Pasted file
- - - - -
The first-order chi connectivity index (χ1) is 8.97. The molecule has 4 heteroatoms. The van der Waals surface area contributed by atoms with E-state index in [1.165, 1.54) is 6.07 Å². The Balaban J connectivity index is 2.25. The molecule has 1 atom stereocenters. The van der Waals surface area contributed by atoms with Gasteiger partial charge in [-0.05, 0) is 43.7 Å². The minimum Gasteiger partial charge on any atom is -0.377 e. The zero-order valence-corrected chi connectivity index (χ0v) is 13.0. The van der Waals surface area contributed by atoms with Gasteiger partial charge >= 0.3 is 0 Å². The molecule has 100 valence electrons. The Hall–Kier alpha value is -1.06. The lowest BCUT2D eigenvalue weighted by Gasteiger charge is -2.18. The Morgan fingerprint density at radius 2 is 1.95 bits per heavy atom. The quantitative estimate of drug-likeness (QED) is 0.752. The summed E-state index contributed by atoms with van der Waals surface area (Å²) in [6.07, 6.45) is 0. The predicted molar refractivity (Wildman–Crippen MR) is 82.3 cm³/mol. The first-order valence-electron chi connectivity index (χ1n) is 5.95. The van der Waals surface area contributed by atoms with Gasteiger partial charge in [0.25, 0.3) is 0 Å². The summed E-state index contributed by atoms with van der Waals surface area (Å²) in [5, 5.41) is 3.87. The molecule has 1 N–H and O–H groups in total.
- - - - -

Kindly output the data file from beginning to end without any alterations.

The first-order chi connectivity index (χ1) is 8.97. The molecule has 4 heteroatoms. The van der Waals surface area contributed by atoms with E-state index in [1.165, 1.54) is 6.07 Å². The Balaban J connectivity index is 2.25. The molecule has 1 atom stereocenters. The van der Waals surface area contributed by atoms with Gasteiger partial charge in [-0.05, 0) is 43.7 Å². The minimum Gasteiger partial charge on any atom is -0.377 e. The zero-order valence-corrected chi connectivity index (χ0v) is 13.0. The van der Waals surface area contributed by atoms with Gasteiger partial charge >= 0.3 is 0 Å². The molecule has 100 valence electrons. The Hall–Kier alpha value is -1.06. The lowest BCUT2D eigenvalue weighted by Gasteiger charge is -2.18. The Morgan fingerprint density at radius 2 is 1.95 bits per heavy atom. The quantitative estimate of drug-likeness (QED) is 0.752. The summed E-state index contributed by atoms with van der Waals surface area (Å²) in [6.07, 6.45) is 0. The predicted molar refractivity (Wildman–Crippen MR) is 82.3 cm³/mol. The first-order valence-electron chi connectivity index (χ1n) is 5.95. The van der Waals surface area contributed by atoms with Gasteiger partial charge in [0.25, 0.3) is 0 Å². The summed E-state index contributed by atoms with van der Waals surface area (Å²) in [5, 5.41) is 3.87. The molecule has 1 N–H and O–H groups in total.